In 1940, Clement Greenberg declared that “the history of avant-garde painting is that of a progressive surrender to the resistance of its medium,” and the controversial concept of media specificity/purity was born. About thousand years earlier, the painted triptych emerged in early European Christian art decorating the first churches and early sites of worship, turning a form that had first been used in ancient Rome as mere hinged writing tablets into a genre creating replete narrative worlds about saints. And this fall at Donald Young Gallery, Rodney Graham presents four new light box photographs in two locations that harkens to both moments while taking up current challenges of photography in ways that are more subtle than they first appear.
Medium specificity has gone the way of so many modernist ideas, but there’s still value in thinking about how art takes up the characteristics of its raw medium, particularly in forms where there have been sea changes in how a particular medium is used. The large scale tableau photographs of our time, particularly when presented in the form of c-prints on light boxes, are always in some sense “about” detail and the hyper-real simply because that is what they tend to create most strikingly in contrast to other art forms. New technologies have allowed for the kind of size, scale, and particularity of photographs that can create intricate, exhaustive worlds for the viewer to enter. The counterpoint to the installation, if there is another privileged contemporary form of visual art, it’s the monumental photograph of the last twenty years.
Graham’s photographs are as painterly as those of the other so-called Vancouver School photo-conceptualists, but they’re also slightly more off-putting. Starring himself as various characters, a nod to the inherent narcissism and tradition of conceptual photographers appearing in disguise in their photographs, the images seem at first more idiosyncratic, even indulgent. The two nearly life-size photographs from 2011, Small Basement Camera Shop circa 1937 and Betula Pendula 'Fastigiata' (Sous-Chef on Smoke Break), in Donald Young’s new space on Michigan Avenue feature the artist as a sous-chef smoking a cigarette in an almost overly-lush forest scene; and the second, used in the advertising materials for the show, the artist as a small-town Kodak film developer, complete with a bow-tie.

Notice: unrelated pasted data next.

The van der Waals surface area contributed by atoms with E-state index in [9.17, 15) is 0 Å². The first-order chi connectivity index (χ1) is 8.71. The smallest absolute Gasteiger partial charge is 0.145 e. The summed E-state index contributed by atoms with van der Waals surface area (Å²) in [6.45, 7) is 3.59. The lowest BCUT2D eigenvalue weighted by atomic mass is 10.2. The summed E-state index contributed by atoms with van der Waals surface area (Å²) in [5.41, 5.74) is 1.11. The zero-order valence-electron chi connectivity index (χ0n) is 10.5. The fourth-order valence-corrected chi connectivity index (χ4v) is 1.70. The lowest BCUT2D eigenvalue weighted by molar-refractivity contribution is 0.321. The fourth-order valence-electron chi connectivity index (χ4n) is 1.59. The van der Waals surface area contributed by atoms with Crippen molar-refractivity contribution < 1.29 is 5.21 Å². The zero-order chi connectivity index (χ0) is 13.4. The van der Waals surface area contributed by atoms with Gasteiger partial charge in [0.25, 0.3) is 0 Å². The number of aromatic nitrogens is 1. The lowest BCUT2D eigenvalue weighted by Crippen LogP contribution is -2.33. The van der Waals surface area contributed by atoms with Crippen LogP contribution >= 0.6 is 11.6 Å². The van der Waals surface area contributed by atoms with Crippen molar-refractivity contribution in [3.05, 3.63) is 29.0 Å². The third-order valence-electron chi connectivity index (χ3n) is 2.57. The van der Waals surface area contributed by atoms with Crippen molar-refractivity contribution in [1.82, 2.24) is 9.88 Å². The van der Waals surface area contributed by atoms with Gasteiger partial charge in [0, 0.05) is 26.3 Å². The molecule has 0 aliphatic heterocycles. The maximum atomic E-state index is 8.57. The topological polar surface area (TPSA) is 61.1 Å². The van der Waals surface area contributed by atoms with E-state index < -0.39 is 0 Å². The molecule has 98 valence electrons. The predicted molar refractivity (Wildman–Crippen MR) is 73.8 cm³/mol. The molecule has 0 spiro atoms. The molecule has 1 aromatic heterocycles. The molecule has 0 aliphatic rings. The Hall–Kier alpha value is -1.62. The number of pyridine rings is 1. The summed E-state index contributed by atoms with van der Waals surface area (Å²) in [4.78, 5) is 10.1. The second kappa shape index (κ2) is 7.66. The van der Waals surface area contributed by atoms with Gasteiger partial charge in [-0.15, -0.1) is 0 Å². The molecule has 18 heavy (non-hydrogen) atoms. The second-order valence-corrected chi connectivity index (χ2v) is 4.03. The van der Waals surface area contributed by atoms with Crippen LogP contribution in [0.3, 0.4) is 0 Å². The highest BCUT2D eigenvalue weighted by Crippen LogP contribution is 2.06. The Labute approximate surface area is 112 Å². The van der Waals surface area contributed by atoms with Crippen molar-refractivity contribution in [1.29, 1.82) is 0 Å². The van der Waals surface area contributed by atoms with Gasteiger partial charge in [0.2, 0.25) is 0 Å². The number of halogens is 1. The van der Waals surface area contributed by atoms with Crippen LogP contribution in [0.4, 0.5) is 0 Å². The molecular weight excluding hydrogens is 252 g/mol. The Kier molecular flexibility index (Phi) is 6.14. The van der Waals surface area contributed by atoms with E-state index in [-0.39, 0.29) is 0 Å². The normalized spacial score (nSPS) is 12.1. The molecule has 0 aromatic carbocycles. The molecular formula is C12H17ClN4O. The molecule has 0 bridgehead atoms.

Rodney Graham. Small Basement Camera Shop circa 1937, 2011. Painted aluminum lightbox with transmounted chromogenic
transparency. 71 1/2 h. x 71 1/2 x 7 inches (181.9 x 181.9 x 17.8 cm). Edition of ﬁve and one Artistʼs Proof 1105-230. Courtesy the artist and Donald Young Gallery, Chicago.
The photographs are visually engaging, theatrical, and absorbing in their uncanniness. As usual, Graham is slightly poking fun at himself, the photographer as sous-chef in the art world, and these two pieces are along the same lines as the popular-culture character work he’s been making since the ‘90s in film and video as well. But the camera shop photograph gives more of a clue about what seems to be a new turn Graham’s larger photographic project: the exploration of media evolution itself. Small Basement Camera Shop is obviously about new and old photography, and the juxtaposition of new and old media is both literal, seemingly old black and white photographs in frames decorate the walls and shelves, Graham-as-attendant makes notes using a fountain pen, and allegorical, a shadow from a windowpane in an unseen back room, and a line of cameras on the counter pointing outside the frame of the photograph. These last all gesture at what the new tableau photographs can do that the “old photography” couldn’t: create entire immanent worlds, multiple rooms, digitally-altered details that erase the problem of depth perception and limited area.